The Rose Garden at Lacock Abbey

7th May 1832
Monday
My Dear Henry
The Urn is up in my garden! Oh! how pretty! Persian lilacs in blow! Horse chesnuts coming in flower!

Long ago, if the day was dragging, we’d engage in conversation over afternoon tea, a nonsense exchange featuring National Trust places with all the wrong facts (yes I know.. we are far older, more sensible and open plan now). It ended with the words.. “of course that’s where photography was invented”. According to the rules that was never Lacock.

Last October, Sue showed me the Rose Garden. It is a 12.5m diameter circular iron trellis work punctuated by four arched entrances to north, south, east and west, and in between – four curving rose beds. To the north is an alcove seat set in a wall under a gothic arch. When sitting here you can see through the north arch of the Rose Garden and appreciate the classic stone Urn on its pedestal.. which forms its centre piece.

The Rose Garden looking east in October.

The Rose Garden looking east in October.

That was Lady Elizabeth’s alcove Sue said and this is her Rose Garden. Lady Elizabeth Fox-Strangeways was the mother of William Henry Fox Talbot (the inventor of photography). The garden was becoming tired. Sue needed to repair the trellis work and replace the soil in the rose beds.

I looked at the metal edging on concrete and she said: “This Rose Garden was only put up in 1992, the old one, so I’ve been told was taken down in the 1960s but they kept the trellis and stored it in a barn. I don’t think it’s in the right place though. We keep tripping up over bits of metal when we cut the grass.”

We agreed to meet again when the turf was up and the trellis down and that was last Tuesday.

The early 19th century was a massive time of discovery. Researchers did not limit themselves to particular subjects.. they grazed across the broad sweep of science and art. They were often clever wealthy land owners with money and time on their hands and sharp inquiring minds. NT SW has Andrew Crosse at Fyne Court (West Somerset) who engaged in electrical experiments. The locals thought he was acting as God and bringing things to life through harnessing lightning via wires draped in trees around his mansion. Mary Shelley heard him lecture in London.
William Bankes travelled in Egypt brought back the Philae obelisk to Kingston Lacy (Dorset) and helped decipher the hieroglyphs.

In 1832, W.Henry Fox Talbot married his wife Constance and took her to Lake Como in Italy. His frustration at not being able to draw the beauty of the scene led him to experiment and find a way to capture an image. The first photos anywhere. Science to enable art.

I returned to the Rose Garden last week. The metal spikes sticking out of the ground were clear. Sue, Reg and the garden volunteers cleared off the topsoil and they found that each fixing was set in lead within a chunk of dressed stone. The stones were all different shapes and sizes and were probably reused pieces of Henry’s home.. medieval Lacock Abbey.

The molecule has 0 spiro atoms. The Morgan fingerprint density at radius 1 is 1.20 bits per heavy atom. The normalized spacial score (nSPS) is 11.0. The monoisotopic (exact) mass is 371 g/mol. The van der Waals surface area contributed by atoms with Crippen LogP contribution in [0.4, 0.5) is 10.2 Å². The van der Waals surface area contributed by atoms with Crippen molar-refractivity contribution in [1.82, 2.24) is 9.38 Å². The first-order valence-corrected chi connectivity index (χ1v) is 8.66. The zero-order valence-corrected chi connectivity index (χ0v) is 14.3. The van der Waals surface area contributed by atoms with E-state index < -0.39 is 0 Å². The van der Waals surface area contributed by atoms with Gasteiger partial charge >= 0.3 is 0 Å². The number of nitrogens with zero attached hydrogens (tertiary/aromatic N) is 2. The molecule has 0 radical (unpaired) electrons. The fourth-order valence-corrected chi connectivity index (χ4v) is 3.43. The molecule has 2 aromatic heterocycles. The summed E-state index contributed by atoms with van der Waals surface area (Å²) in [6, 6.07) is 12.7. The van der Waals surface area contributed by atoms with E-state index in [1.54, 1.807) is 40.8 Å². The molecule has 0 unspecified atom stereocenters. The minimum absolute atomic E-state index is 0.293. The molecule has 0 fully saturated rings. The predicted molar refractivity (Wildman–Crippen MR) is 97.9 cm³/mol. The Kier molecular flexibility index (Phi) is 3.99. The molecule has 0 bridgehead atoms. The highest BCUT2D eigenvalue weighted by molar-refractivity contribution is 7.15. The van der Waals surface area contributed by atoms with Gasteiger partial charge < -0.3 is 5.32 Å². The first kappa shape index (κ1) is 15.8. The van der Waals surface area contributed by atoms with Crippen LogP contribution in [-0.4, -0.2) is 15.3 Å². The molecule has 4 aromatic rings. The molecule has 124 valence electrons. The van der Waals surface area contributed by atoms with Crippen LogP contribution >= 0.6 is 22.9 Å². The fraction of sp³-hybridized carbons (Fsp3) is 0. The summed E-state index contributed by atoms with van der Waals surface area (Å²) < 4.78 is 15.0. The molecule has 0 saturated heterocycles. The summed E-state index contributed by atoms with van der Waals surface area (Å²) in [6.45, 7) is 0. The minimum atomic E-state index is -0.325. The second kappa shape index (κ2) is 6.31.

Sue was right though, it was in the wrong place.. in 1992 it had been built 5m west of its old location. The view from the alcove should not be blocked by the Rose Garden.

There were six stones to each of the four entrances and two intermediary stones to carry the trellis between them. The outer ring was to carry swags of trailing roses. The inner stones carried the arched trellises for each of the entrances. The view to the west between the stone settings framed the spire of Lacock’s medieval St Cyriac’s church.

The view east towards the church through the 1832 east Rose Garden entrance. The site of the old urn pedestal lies in the centre of the photo in front of the 1992 urn.

The view east towards the church through the 1832 east Rose Garden entrance. The site of the old urn pedestal lies in the centre of the photo in front of the 1992 urn.

We measured to the centre and dug down. There was the plinth for Lady Elizabeth’s Urn. Her son Henry (he preferred his second name) took a picture of it for her in ..1840. Sue had relocated the scene of one of the earliest photographs anywhere.

W.H. Fox Talbot's photograph of the Rose Garden taken in June 1840. One of a group of photographs he sent to the Italian botanist Antoino Bertoloni. He wrote back to say that this was the image he liked the best.

W.H. Fox Talbot’s photograph of the Rose Garden taken in June 1840. One of a group of photographs he sent to the Italian botanist Antoino Bertoloni. He wrote back to say that this was the image he liked the best.

Reg brought the garden ladder and I photographed it again.

The Rose Garden from the garden ladder. The turf cut from the 1992 garden but the stones from the 1830s garden and central pedestal 5m left of it.

The Rose Garden from the garden ladder. The turf cut from the 1992 garden but the stones from the 1830s garden and central pedestal 5m left of it.

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